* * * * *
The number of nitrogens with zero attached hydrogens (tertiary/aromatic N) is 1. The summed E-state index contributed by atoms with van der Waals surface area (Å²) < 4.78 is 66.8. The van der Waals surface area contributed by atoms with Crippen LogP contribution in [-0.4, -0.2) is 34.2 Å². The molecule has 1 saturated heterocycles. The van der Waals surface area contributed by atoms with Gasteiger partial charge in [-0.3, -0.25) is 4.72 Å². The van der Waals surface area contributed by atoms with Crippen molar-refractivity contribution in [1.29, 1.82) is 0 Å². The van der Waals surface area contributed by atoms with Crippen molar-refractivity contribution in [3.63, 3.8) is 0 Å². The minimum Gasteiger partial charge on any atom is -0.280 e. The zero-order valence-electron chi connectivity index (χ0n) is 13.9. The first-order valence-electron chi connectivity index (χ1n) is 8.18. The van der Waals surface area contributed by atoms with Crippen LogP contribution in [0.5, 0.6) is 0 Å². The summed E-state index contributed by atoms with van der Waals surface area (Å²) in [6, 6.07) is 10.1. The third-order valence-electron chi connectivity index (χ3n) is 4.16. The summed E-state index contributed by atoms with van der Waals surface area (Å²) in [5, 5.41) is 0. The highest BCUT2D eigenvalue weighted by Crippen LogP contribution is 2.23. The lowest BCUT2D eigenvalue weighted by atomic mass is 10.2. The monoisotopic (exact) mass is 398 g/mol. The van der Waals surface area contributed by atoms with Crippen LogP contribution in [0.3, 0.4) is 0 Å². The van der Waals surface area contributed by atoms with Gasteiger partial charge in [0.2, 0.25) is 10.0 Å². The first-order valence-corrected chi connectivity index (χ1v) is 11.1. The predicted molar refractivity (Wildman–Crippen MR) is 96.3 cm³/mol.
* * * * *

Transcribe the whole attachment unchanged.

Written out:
The number of nitrogens with zero attached hydrogens (tertiary/aromatic N) is 1. The summed E-state index contributed by atoms with van der Waals surface area (Å²) < 4.78 is 66.8. The van der Waals surface area contributed by atoms with Crippen LogP contribution in [-0.4, -0.2) is 34.2 Å². The molecule has 1 saturated heterocycles. The van der Waals surface area contributed by atoms with Gasteiger partial charge in [-0.3, -0.25) is 4.72 Å². The van der Waals surface area contributed by atoms with Crippen molar-refractivity contribution in [1.29, 1.82) is 0 Å². The van der Waals surface area contributed by atoms with Crippen molar-refractivity contribution in [3.63, 3.8) is 0 Å². The minimum Gasteiger partial charge on any atom is -0.280 e. The zero-order valence-electron chi connectivity index (χ0n) is 13.9. The first-order valence-electron chi connectivity index (χ1n) is 8.18. The van der Waals surface area contributed by atoms with Crippen LogP contribution in [0.5, 0.6) is 0 Å². The summed E-state index contributed by atoms with van der Waals surface area (Å²) in [6, 6.07) is 10.1. The third-order valence-electron chi connectivity index (χ3n) is 4.16. The summed E-state index contributed by atoms with van der Waals surface area (Å²) in [5, 5.41) is 0. The highest BCUT2D eigenvalue weighted by Crippen LogP contribution is 2.23. The lowest BCUT2D eigenvalue weighted by atomic mass is 10.2. The monoisotopic (exact) mass is 398 g/mol. The van der Waals surface area contributed by atoms with Crippen LogP contribution in [0.3, 0.4) is 0 Å². The van der Waals surface area contributed by atoms with Gasteiger partial charge in [0.2, 0.25) is 10.0 Å². The first-order valence-corrected chi connectivity index (χ1v) is 11.1. The predicted molar refractivity (Wildman–Crippen MR) is 96.3 cm³/mol.